Via FanGraphs:

Jackson’s profile does suggest that he should have an above average BABIP. He has a line drive rate of 25.8 percent and a ground ball rate above 50 percent, and both serve his speed quite well. As such, an above average BABIP should be expected.

But there are limits. First of all, Jackson’s high line drive rate is second in the league and ripe for some amount of regression to the mean. Second of all, Jackson’s BABIP on ground balls in particular is .333, and bound to come down. Jackson’s excellent 10.1 percent infield hit rate is about 4 percent above the league average, meaning that he accrues an extra 5.5 hits among his 148 ground balls, which only accounts for about 30 points of BABIP on grounders—that .333 GB BABIP is over 100 points above the league average rate, and can’t simply be explained by speed.

His BABIP on fly balls is also above the league average, by just under 70 points, and I don’t think the abnormality on fly ball BABIP can be explained as simply as his speed. Simply put, Jackson’s BABIP is going to come down.

Former Yankee Austin Jackson has put together a decent rookie season for himself and it has some Yankee fans in fits. Overall he’s hitting .304 with a .352 OBP, a .757 OPS and a 103 OPS+. Nothing spectacular, but for a 23-year-old rookie, it is a promising start.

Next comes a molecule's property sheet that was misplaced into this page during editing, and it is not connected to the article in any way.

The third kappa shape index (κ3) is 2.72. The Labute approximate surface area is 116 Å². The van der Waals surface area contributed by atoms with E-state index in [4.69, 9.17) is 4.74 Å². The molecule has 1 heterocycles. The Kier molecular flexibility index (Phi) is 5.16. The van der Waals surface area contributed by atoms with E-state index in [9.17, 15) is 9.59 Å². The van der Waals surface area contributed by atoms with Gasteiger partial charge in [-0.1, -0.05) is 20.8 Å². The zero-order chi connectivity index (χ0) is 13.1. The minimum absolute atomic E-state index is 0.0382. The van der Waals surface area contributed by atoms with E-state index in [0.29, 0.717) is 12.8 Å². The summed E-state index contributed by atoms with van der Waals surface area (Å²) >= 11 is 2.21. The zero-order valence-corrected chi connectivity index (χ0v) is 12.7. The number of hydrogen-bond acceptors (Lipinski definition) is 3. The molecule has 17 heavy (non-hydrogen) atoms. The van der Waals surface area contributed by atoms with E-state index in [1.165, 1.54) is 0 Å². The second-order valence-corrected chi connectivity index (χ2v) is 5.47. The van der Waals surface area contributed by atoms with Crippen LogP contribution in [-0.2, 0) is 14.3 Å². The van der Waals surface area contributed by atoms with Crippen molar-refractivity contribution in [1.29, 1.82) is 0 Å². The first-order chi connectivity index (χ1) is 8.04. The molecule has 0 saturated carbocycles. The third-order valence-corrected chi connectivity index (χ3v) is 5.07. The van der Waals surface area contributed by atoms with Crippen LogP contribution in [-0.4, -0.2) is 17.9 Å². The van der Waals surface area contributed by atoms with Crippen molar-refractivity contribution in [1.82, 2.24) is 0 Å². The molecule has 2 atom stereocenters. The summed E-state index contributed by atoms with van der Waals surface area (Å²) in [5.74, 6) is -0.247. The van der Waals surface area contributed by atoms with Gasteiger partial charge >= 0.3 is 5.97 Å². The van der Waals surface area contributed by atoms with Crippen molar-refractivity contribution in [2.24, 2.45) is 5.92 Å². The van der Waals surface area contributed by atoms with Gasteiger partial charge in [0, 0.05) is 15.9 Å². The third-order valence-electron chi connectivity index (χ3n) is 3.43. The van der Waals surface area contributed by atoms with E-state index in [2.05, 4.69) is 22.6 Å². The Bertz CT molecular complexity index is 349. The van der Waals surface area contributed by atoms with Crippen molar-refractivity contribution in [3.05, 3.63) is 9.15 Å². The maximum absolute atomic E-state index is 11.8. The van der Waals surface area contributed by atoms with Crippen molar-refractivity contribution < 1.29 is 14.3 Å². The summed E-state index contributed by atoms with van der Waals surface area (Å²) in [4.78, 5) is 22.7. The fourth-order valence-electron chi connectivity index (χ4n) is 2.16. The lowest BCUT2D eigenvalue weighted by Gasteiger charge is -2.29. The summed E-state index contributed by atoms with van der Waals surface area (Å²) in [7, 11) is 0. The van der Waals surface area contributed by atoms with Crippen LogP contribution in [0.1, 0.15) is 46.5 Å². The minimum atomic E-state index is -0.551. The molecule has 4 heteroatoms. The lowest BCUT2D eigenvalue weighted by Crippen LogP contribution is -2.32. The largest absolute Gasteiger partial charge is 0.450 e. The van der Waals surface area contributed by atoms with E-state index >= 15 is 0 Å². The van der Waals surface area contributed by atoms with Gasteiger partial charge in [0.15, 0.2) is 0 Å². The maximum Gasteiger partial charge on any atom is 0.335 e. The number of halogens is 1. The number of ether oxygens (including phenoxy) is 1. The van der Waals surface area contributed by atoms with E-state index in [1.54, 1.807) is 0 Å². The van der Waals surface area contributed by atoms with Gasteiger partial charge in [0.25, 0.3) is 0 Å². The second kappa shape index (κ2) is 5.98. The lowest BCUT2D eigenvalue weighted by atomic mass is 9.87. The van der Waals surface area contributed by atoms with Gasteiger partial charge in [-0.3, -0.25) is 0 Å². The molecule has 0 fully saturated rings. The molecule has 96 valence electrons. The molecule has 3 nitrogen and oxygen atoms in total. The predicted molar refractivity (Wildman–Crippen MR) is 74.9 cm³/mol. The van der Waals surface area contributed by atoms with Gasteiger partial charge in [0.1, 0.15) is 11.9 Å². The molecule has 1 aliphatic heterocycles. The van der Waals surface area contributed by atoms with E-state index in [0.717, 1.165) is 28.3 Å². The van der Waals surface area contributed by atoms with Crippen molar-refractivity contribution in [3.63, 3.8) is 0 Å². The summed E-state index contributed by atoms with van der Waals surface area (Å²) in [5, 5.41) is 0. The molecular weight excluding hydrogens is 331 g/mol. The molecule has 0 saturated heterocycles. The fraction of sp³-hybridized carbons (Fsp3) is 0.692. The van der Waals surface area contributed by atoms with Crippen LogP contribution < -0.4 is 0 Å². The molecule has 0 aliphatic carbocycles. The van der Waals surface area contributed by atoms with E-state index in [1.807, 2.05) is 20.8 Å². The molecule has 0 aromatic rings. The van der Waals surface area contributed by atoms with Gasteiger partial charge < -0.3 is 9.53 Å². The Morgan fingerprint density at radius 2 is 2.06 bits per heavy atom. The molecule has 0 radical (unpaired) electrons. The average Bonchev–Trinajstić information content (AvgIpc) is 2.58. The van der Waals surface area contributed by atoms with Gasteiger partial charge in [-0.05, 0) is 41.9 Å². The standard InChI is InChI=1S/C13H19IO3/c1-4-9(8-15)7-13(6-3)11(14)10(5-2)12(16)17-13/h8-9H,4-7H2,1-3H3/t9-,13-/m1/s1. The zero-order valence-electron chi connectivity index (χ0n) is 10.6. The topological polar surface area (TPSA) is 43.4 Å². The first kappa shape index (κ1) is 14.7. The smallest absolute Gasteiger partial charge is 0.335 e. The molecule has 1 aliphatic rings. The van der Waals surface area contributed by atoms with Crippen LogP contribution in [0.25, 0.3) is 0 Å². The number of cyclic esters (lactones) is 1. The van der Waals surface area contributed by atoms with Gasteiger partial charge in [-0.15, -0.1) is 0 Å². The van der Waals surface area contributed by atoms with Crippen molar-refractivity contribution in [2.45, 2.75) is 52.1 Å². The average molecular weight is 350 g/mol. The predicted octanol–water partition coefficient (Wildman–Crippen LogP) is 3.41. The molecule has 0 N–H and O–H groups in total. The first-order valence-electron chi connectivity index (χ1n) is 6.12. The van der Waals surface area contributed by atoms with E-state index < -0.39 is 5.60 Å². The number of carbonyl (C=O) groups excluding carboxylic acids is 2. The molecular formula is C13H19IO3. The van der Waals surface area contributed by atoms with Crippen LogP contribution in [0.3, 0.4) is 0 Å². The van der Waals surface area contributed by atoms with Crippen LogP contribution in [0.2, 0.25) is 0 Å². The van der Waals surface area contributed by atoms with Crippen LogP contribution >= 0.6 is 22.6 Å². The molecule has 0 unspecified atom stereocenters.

There is one problem, he leads all of baseball with a .422 BABIP and ,as FanGraphs points out, it is just not sustainable. The comparison that I liked was with Seattle Mariners outfielder Ichiro Suzuki, as both Ichiro and AJax are fast outfielders with little-to-no power. Ichiro has a career BABIP of .357; it’s impressive and if Jackson could manage that throughout his career it would be a major feat.

That’s still 65 points lower than what he’s putting together this season. In other words, he’s getting incredibly lucky. So in the future we can expect some serious regression. That means that Jackson’s .304 batting average is in serious jeopardy of declining next season, and, if Jackson can’t hit for a high average, he can’t do much else offensively.

He has almost no power at all, putting up a low .406 slugging percentage, even with the speed to stretch singles into doubles and doubles into triples. Considering he and Curtis Granderson have comparable speed and outfield defense, fans should probably give the trade that shipped AJax off more time before judging it. Because when all is said and done, the Yankees might have shipped off a fourth outfield type for Granderson, which wouldn’t be too bad, even at Granderson’s current production.


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